A Faith That Does Justice2019-12-18T13:01:59-08:00

2020 General Election

By |October 23rd, 2020|

In addition to candidates for national, state and local offices, Californians will be asked to vote on twelve statewide ballot measures. As faithful citizens we are called to make informed voting decisions based on a clear understanding of our faith and a deep appreciation of life, the common good, solidarity, care for the poor and the other principles of faith and morals that are to guide our life. We can use these principles to help us make informed, faithful discernments on the candidates and the issues. To help with the complicated issues involved in each of the propositions, the California Catholic Conference has provided descriptions of each one with clear background, non-partisan analysis and a sampling of the principles of Catholic social teaching to help us in that discernment. These principles are also the reason why the California bishops have encouraged all Catholics to vote No on Propositions 14 and 20.

Be sure to return your ballot to a trusted source and you can also track your ballot here to make sure it is counted.

Funding for Increased Security at Religious Nonprofits

By |October 23rd, 2020|

In response to attacks on Catholic churches and schools around the country, as well as attacks on the property of other faith groups, an interfaith coalition in asking Congress to increase funding for nonprofits and houses of worship in order to enhance security through physical security improvements, funding for emergency planning and training, upgrading security systems, and some renovation projects.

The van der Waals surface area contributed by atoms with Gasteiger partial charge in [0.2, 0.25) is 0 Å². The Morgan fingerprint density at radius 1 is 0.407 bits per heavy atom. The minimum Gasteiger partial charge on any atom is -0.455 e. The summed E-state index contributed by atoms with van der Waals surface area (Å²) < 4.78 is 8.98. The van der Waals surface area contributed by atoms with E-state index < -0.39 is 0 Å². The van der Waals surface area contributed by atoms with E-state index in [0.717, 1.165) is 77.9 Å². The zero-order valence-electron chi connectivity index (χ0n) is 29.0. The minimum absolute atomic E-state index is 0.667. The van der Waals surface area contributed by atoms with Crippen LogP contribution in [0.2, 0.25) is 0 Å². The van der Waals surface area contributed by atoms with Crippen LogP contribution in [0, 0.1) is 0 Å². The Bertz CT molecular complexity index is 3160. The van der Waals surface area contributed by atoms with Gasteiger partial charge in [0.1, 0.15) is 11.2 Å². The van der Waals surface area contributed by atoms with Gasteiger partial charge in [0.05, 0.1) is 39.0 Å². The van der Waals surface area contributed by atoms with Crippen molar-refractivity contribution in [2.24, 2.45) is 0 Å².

Click here to urge Congress to increase funding to the Nonprofit Security Grant Program.

Build Back the US Refugee Resettlement Program

By |September 3rd, 2020|

Update (10/23/2020): Revised advocacy actions based on the Trump Administration’s recommended limit of refugees

Since 1980, over 3.1 million refugees and 700,000 asylum seekers have found protection and built new lives for their families here in the United States. For next year, the Trump Administration has recommended to Congress that we only admit 15,000 refugees and asylum seekers. They must still consult with Congress about the recommendation and set the final number. If the limit is finalized at 15,000 refugees, it will be the fourth consecutive year that our country will have the lowest refugee admissions goal in the program’s history.

Click here to urge Congress to support three bills that protect refugees and asylum seekers:

  • H.R. 2146/S.1088, the GRACE Act, returns the minimum annual refugee resettlement goal to the historic average of 95,000 refugees
  • H.R. 2214 /S. 1123 the NO BAN Act, ends six Presidential executive actions that have slashed resettlement, asylum, and family reunification; and
  • H.R. 5581 the Access to Counsel Act, allows access to counsel for asylum seekers who are inspected by Custom and Border Protection.

Also, click here to urge the Trump Administration to build the program back to historic norms and to allow more refugees, particularly separated families and those suffering religious persecution, to be resettled to the United States.

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